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Normal Topic A36: Sources for symmetrical botvinnik english (Read 3433 times)
Pale Horse, Pale Rider
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Re: A36: Sources for symmetrical botvinnik english
Reply #4 - 01/17/14 at 22:33:42
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Vass wrote on 01/13/14 at 20:45:18:
A good set of correspondence chess games can be a starting point for you:

It seems 11.a4 in this exact position does the job.  Roll Eyes


Thank you very much for the input. Basically exactly what I needed. I will check the games carefully and be better prepared next time  Wink

After giving this a bit of thought, I think Marin should actually cover this under the move order:

1. c4 Nf6 2. g3 g6 3. Bg2 Bg7 4. Nc3 O-O 5. e4 d6 6. Nge2 c5 7. O-O Nc6 8. d3

where he discusses

8...Ne8
8...Rb8

either I'm really confused or 8...Bd7 isn't considered (also not via transposition). That also implies that the equalizing line Vass mentioned (8...Bd7 9. h3 Ne8 10. Be3 Nd4) cannot be found.
  
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Re: A36: Sources for symmetrical botvinnik english
Reply #3 - 01/13/14 at 22:35:25
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TonyRo wrote on 01/13/14 at 21:15:18:
When I was studying this line (for both sides), I thought White had better chances when Black started the migration of his knight to c7 after ...a6 and ...Rb8 and White had played a4.

If my memory serves me correctly, I thought that something like 9...Ne8 10.Be3 Nd4! was the easiest way to equalize as Black, but maybe I'm mistaken.


Yes, drink a glass of champagne....because your memory is good!  Grin
9...Ne8 10.Be3 Nd4! is the line for black, not the above played 9...Rb8.
Correspondence chess games results prove it, too.. As an example, here the first player had to play a2-a4 in order to exchange his c3-knight on b5, just to achieve....a draw. Other guys had difficulties in this exact position, too.. Imho, the position is equal and playable for both sides, so the first player doesn't have to worry about white's chances.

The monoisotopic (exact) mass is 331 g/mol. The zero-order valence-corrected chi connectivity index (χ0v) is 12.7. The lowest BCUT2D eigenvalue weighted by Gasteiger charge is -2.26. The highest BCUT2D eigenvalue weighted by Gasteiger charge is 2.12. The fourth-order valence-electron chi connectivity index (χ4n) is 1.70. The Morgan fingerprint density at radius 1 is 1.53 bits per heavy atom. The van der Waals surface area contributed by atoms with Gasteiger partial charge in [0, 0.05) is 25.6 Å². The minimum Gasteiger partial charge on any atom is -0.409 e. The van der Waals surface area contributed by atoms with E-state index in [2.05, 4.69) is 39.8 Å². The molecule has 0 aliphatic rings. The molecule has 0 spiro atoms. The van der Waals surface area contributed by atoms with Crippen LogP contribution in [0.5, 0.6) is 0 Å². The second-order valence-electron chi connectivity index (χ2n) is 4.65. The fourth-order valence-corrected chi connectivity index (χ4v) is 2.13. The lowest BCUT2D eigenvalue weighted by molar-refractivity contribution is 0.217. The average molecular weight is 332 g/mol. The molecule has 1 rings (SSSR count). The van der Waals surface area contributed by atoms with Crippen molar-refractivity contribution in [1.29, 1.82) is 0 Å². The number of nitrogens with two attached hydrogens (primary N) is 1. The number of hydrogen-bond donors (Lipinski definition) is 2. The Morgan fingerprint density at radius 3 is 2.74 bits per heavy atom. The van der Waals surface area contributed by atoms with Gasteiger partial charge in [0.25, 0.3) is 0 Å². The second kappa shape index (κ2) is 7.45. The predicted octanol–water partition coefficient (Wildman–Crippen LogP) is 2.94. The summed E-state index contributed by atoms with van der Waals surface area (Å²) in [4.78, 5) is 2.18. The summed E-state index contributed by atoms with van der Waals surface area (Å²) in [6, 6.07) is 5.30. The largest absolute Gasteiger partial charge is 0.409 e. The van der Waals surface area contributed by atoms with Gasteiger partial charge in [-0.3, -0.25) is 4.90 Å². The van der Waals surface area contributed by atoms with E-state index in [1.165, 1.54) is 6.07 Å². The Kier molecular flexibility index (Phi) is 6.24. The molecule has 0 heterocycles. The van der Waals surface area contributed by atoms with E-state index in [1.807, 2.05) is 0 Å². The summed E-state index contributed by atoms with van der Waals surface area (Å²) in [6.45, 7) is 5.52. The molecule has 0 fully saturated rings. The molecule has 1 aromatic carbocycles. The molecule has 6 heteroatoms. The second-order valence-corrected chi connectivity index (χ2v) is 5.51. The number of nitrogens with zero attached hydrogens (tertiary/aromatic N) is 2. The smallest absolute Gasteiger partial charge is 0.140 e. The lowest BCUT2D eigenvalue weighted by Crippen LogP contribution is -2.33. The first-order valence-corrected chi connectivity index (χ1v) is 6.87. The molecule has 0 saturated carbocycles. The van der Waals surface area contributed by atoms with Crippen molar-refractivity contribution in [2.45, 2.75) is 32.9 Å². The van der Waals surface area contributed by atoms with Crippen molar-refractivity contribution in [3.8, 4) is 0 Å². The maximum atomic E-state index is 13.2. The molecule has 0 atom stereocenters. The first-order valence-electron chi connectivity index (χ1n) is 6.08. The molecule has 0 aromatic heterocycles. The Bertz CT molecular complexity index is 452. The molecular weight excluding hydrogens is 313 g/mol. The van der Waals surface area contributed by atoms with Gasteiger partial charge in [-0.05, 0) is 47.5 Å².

Here is the game I chose to show you in response to your words (great game, by the way - no doubt about it):
  
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Re: A36: Sources for symmetrical botvinnik english
Reply #2 - 01/13/14 at 21:15:18
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When I was studying this line (for both sides), I thought White had better chances when Black started the migration of his knight to c7 after ...a6 and ...Rb8 and White had played a4.

If my memory serves me correctly, I thought that something like 9...Ne8 10.Be3 Nd4! was the easiest way to equalize as Black, but maybe I'm mistaken.
  
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Vass
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Re: A36: Sources for symmetrical botvinnik english
Reply #1 - 01/13/14 at 20:45:18
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A good set of correspondence chess games can be a starting point for you:



It seems 11.a4 in this exact position does the job.  Roll Eyes
  
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Pale Horse, Pale Rider
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A36: Sources for symmetrical botvinnik english
01/13/14 at 20:03:29
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Hello chessfriends. I've playing the english for quite a while now and always met the symmetrical english with a botvinnik set-up with 5. e4:



I know that this is not supposed to be cutting edge but I enjoy the set-up and had some good access with it. Since I lately made some progress (yay!) I had to face better prepared opponents. I don't really want to switch my opening choice but rather deepen my understand of the structure and probably also some moves. Especially against early queenside action by black my standard set-up (with d3, h3, Be3) might not work so well (see pgn below for a practical example from my tournament play). So I'm searching for good resources for a better understanding of the structure, typical maneuvers and maybe even repertoire suggestions in literature. The books on the english I know (Kosten, Marin, Carlstedt) do recommend other systems. Anyone with suggestions? Much appreciated.



I think 11. Rb1 is not a good move as well and I really messed up with 12. Qd2.
  
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